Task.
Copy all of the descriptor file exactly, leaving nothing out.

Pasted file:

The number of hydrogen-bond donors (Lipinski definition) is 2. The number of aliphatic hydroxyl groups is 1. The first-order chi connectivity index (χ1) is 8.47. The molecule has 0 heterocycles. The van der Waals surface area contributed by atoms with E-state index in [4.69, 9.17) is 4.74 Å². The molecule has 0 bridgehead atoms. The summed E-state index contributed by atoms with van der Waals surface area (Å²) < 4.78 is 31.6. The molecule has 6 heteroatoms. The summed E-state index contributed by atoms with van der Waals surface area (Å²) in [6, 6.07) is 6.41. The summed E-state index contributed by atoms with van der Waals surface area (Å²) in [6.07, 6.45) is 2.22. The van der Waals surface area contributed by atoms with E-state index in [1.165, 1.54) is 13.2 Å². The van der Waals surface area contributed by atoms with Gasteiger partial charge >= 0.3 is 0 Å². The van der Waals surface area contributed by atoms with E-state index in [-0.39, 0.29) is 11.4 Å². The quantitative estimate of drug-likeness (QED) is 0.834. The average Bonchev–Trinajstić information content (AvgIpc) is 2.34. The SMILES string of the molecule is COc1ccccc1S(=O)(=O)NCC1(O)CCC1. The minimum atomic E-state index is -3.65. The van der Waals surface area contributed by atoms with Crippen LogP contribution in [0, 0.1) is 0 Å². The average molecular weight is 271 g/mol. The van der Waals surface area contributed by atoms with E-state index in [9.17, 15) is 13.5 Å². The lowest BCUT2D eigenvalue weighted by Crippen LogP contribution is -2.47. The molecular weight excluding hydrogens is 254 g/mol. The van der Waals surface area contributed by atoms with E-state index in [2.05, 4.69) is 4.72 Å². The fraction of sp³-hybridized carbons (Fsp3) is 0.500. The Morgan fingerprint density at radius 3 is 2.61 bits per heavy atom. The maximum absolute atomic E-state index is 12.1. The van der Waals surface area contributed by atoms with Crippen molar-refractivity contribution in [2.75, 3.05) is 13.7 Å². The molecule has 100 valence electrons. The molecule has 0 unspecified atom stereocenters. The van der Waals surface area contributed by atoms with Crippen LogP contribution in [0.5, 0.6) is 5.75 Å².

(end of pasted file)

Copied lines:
The number of hydrogen-bond donors (Lipinski definition) is 2. The number of aliphatic hydroxyl groups is 1. The first-order chi connectivity index (χ1) is 8.47. The molecule has 0 heterocycles. The van der Waals surface area contributed by atoms with E-state index in [4.69, 9.17) is 4.74 Å². The molecule has 0 bridgehead atoms. The summed E-state index contributed by atoms with van der Waals surface area (Å²) < 4.78 is 31.6. The molecule has 6 heteroatoms. The summed E-state index contributed by atoms with van der Waals surface area (Å²) in [6, 6.07) is 6.41. The summed E-state index contributed by atoms with van der Waals surface area (Å²) in [6.07, 6.45) is 2.22. The van der Waals surface area contributed by atoms with E-state index in [1.165, 1.54) is 13.2 Å². The van der Waals surface area contributed by atoms with Gasteiger partial charge >= 0.3 is 0 Å². The van der Waals surface area contributed by atoms with E-state index in [-0.39, 0.29) is 11.4 Å². The quantitative estimate of drug-likeness (QED) is 0.834. The average Bonchev–Trinajstić information content (AvgIpc) is 2.34. The SMILES string of the molecule is COc1ccccc1S(=O)(=O)NCC1(O)CCC1. The minimum atomic E-state index is -3.65. The van der Waals surface area contributed by atoms with Crippen LogP contribution in [0, 0.1) is 0 Å². The average molecular weight is 271 g/mol. The van der Waals surface area contributed by atoms with E-state index in [9.17, 15) is 13.5 Å². The lowest BCUT2D eigenvalue weighted by Crippen LogP contribution is -2.47. The molecular weight excluding hydrogens is 254 g/mol. The van der Waals surface area contributed by atoms with E-state index in [2.05, 4.69) is 4.72 Å². The fraction of sp³-hybridized carbons (Fsp3) is 0.500. The Morgan fingerprint density at radius 3 is 2.61 bits per heavy atom. The maximum absolute atomic E-state index is 12.1. The van der Waals surface area contributed by atoms with Crippen molar-refractivity contribution in [2.75, 3.05) is 13.7 Å². The molecule has 100 valence electrons. The molecule has 0 unspecified atom stereocenters. The van der Waals surface area contributed by atoms with Crippen LogP contribution in [0.5, 0.6) is 5.75 Å².